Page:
Are you familiar with the butterfly effect? You know, the one where the butterfly flaps its wings and a couple of weeks later a hurricane results? I’m pretty sure there’s also such thing as the “schoolyard effect”. In this case it’s the one where someone mentioned this great, big corn maze one day while we were waiting to pick up our children – and then two days later I’ve purchase my very first CSA share.
On this particular Friday, I went home and Googled “giant corn maze, Uxbridge Ontario” and this is where I landed: Cooper’s CSA Farm and Maze. That Sunday, we packed up the kids and drove out to get lost in the maze. The sprawling corn labyrinth was awesome, as was the farm itself. This isn’t a big “agritainment” destination complete with bouncy castles and the like. It’s an actual working farm that has found a way to draw some crowds in to experience what a farm is all about. You cannot help but absorb some knowledge about sustainable agriculture along the way. The clincher for me was the tractor driven farm tour, led by the farmer himself. The ride stops frequently so that farmer Steve can describe the different crops and animals and how everything is interdependent. I love that whatever pumpkins were leftover from the harvest would be eaten by the pigs, and how the pastured chickens fertilize the fields so that sweet potatoes will grow well there the following season.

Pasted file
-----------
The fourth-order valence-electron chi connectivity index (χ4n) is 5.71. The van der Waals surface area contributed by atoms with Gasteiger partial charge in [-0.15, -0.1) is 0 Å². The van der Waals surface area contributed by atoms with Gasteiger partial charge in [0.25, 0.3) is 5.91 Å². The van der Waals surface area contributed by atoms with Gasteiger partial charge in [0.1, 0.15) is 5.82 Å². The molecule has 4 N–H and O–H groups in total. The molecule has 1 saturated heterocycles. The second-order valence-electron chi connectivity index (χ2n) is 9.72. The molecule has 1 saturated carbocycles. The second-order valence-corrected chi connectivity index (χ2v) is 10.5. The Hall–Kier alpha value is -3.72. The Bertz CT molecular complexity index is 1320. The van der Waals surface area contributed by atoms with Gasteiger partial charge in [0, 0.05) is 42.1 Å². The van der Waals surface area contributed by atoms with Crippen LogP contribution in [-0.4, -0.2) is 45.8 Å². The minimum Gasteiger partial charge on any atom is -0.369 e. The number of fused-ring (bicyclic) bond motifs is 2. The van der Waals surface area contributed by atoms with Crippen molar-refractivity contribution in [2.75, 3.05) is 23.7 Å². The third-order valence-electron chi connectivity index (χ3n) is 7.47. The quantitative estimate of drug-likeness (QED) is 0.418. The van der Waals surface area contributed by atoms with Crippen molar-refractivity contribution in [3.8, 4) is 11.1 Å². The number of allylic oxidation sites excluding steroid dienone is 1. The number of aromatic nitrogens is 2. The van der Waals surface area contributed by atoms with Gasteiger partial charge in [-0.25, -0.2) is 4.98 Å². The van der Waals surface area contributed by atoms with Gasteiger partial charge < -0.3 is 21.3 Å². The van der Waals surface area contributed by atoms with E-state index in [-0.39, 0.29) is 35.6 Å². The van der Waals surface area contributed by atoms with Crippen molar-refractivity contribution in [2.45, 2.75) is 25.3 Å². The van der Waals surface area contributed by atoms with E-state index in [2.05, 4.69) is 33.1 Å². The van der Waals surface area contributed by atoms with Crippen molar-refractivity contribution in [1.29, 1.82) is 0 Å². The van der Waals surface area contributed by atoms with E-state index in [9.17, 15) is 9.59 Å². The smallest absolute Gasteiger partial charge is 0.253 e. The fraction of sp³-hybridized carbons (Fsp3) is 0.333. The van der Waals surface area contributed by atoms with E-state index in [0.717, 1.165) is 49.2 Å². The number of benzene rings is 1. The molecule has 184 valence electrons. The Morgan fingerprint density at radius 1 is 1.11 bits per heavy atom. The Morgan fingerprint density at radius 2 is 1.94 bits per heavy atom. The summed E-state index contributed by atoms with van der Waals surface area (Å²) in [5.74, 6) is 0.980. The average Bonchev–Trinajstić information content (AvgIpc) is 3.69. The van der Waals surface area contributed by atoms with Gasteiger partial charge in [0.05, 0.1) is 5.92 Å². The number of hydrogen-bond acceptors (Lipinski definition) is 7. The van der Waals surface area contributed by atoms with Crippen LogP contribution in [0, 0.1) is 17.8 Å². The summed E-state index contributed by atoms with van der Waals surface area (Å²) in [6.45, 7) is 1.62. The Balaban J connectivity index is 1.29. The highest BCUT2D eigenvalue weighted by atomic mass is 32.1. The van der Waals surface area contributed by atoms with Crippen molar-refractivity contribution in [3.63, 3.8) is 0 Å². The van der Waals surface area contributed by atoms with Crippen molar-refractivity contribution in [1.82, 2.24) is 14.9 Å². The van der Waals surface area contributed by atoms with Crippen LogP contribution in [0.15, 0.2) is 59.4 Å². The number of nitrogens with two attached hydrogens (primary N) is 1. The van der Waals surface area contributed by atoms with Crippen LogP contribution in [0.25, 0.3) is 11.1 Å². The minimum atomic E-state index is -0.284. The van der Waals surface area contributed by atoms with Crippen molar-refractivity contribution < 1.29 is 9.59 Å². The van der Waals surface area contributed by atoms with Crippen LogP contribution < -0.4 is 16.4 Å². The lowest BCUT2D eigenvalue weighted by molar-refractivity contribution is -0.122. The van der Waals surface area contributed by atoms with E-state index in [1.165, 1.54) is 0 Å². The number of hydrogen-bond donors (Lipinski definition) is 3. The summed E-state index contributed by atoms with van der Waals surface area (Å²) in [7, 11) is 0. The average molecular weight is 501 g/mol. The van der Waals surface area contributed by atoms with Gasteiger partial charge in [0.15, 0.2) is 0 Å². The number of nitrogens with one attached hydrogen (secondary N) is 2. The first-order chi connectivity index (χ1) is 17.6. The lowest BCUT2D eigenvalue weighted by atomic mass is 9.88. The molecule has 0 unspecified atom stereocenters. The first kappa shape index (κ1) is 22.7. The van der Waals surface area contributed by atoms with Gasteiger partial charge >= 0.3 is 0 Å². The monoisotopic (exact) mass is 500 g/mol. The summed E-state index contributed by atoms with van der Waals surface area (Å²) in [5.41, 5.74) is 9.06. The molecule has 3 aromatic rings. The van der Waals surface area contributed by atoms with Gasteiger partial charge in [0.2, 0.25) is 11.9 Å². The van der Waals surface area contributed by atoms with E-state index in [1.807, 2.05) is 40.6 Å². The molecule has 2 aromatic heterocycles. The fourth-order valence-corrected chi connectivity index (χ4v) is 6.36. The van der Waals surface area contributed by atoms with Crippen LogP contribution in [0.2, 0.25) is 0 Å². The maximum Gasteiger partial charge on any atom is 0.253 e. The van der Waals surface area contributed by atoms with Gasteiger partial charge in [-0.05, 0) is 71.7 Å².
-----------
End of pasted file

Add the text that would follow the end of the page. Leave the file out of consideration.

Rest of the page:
When making the hugely important decision of where to source the food that nourishes your family, the tip to “get to know your farmer, ask questions about how the food is grown and raised” often comes up. This couldn’t be more true. After some research, I found that Cooper’s does not use GMO seeds and that they avoid spraying the crops and chemical fertilizers as much as possible. I feel so good about the eggs my family will eat this week and the salad that I’m going to make tonight!
Which bring me to the contents of my first Community Supported Agriculture delivery:
This was like opening a Christmas gift for me! From farm to table, truly.
A big thank you to ALL those farmers whose hard work and dedication feed every one of us.